Migrating from WordPress

Blogs are great--for certain things. Radio Userland was exciting, and Blogger was a great improvement that added all kinds of power. WordPress is even better, and, as is always the case, being built with a new architecture on the experiences of other blogging systems, it is terrific.

Blogs have moved beyond the introspections of people (including some who aren't particularly interesting) to a whole genre of commentators on topics that are of interest to many (or a few) people -- the blogosphere. Through it all, blogs have become the absolutely simplest way to publish a Web site. Many of us jumped on the bandwagon and built our Web sites on blogs for just that reason.
Blogging software supports a commenting structure, RSS feeds, category tags and labels, as well as the ability to customize blog pages with HTML and other tools. But the basic aspect of blogs -- the chronologically ordered rolling list of entries, remains the heart. Content Management Systems (CMSs) seem to me to be the right tool for the next era of Web site development and maintenance. For my taste, Drupal is the leader, and that's why I've been experimenting with it for the last few months.
The migration from WordPress was simple, but it dramatically demonstrated the structural differences. All of the blog posts have been converted. They go back several years all the way to Radio Userland. (You can find them on Jesse's Blog and Recent blog posts where "recent" is by comparison to geologic time.) That done, the page-border links and HTML code such as Downloads were brought over manually.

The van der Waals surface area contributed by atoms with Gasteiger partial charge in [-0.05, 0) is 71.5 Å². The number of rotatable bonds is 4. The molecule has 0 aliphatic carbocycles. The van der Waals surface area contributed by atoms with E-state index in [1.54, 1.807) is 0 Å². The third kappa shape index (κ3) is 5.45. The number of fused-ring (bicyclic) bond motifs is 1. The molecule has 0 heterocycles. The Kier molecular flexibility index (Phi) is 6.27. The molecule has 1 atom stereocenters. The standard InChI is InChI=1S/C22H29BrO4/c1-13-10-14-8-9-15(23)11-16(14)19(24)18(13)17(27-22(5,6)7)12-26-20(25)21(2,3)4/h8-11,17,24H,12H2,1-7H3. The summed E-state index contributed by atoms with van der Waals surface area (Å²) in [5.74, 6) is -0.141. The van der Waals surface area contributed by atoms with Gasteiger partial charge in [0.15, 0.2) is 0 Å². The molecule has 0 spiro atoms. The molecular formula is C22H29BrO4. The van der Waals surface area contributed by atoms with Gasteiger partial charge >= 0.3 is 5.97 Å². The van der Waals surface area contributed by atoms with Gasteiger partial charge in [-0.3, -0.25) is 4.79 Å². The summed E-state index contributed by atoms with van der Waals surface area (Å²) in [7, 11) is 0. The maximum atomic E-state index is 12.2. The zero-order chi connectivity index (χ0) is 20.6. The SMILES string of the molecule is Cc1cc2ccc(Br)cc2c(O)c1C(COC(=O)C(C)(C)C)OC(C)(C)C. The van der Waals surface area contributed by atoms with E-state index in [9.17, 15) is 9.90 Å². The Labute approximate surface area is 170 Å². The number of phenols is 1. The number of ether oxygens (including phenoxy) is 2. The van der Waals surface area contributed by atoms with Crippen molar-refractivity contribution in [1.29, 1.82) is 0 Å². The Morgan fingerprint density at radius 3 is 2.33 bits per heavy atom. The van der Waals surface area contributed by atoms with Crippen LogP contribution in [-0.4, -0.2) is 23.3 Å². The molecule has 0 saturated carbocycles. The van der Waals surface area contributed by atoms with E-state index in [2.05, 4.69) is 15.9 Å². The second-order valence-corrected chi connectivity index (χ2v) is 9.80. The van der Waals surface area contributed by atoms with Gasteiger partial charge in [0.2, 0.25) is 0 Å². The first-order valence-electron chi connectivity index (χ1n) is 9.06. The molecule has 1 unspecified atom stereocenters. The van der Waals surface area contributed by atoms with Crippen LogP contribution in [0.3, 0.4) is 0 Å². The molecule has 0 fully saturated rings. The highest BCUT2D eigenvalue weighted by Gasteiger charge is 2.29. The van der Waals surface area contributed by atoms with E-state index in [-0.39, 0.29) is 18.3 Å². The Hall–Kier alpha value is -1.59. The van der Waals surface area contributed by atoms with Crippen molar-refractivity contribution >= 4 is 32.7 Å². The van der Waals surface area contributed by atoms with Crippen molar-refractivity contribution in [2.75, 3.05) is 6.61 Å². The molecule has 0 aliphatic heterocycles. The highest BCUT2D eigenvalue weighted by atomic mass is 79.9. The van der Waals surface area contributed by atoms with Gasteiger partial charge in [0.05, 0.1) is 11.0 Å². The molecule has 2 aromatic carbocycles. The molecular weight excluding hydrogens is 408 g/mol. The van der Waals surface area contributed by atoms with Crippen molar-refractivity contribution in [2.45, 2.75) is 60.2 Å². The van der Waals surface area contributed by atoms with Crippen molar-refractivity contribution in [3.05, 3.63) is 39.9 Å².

Then, looking around the Drupal site which I sketched out, there's a lot of room for content and it's pretty sparse right now. Going forward, there will still be a blog for the things a blog does best, but we now have a lot of structured space for other issues. And -- finally! -- a solution to the tyranny of blogs in which entries scroll off the bottom before everyone has read them.
Welcome to Drupal, and please feel free to comment and email jfeiler@northcountryconsulting.com.